Demand for iPhone Revitalizes Korean DRAM Supplier
The iPhone just saved SK Hynix Inc., the South Korean supplier of dynamic random access memory chips and flash memory chips. The world’s second-largest memory chipmaker, which has been flirting with insolvency for the past decade, is now on the right path to recovery, thanks to JP Morgan’s forecast of DRAM sales reaching a 19-year high this year, reports Bloomberg.
SK Hynix has about $2.4 billion of outstanding debt and hasn’t sold bold since September 2012, according to data compiled by the news outlet. Now, as Apple aims to distance itself from Samsung, Hynix sales could jump about 12%–13% this year, according to what a Macquarie Group analyst wrote last month.
“It’s been a dramatic change,” said Daniel Kim, a Seoul-based analyst at Macquarie Group Ltd. “This once famously fragile company is now strong, so it’s not surprising that yields are falling and the CDS is at record lows. It’s only a matter of time before Hynix will have a debt-free balance sheet.”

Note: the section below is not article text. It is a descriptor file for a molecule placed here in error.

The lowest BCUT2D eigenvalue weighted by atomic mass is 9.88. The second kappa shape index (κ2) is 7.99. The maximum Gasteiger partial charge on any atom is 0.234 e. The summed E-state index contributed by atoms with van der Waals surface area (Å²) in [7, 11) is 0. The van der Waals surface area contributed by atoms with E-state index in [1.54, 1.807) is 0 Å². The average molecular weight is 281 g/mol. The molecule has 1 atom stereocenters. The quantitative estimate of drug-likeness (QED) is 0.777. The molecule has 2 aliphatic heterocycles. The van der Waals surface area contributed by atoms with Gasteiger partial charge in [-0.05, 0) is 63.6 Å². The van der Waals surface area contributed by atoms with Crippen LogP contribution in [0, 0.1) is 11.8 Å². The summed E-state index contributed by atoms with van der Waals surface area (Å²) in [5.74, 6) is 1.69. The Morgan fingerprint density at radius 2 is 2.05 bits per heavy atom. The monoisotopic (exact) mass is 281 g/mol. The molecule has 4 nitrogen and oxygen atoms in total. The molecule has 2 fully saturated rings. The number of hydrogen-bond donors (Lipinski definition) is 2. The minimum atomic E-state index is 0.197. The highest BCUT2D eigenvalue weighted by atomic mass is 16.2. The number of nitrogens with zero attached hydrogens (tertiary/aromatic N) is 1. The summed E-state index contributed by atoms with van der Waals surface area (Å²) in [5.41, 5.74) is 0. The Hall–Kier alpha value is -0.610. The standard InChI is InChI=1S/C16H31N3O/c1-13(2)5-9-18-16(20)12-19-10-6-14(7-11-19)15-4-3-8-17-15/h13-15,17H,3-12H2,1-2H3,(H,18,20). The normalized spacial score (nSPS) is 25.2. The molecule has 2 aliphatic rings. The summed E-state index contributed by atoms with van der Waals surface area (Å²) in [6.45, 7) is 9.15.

Considering that SK Hynix is one if the suppliers of mobile DRAM and flash memory used in iPhones and iPads, Apple’s focus on other suppliers comes as a relief to the Korean manufacturer. And to get an idea of the potential sales, Apple sold 43.7 million iPhones in the first calendar quarter, and Morgan Stanley’s AlphaWise tracker projects 39 million iPhone sales for the quarter ending this month.
Now considering that the average price of the benchmark DDR3 2-gigabit DRAM chip was $2.187 yesterday, up from $1.23 in January 2013, the aforementioned sales figures lay the ground for a strong 2014 for SK Hynix, thanks to the partnership with Apple.
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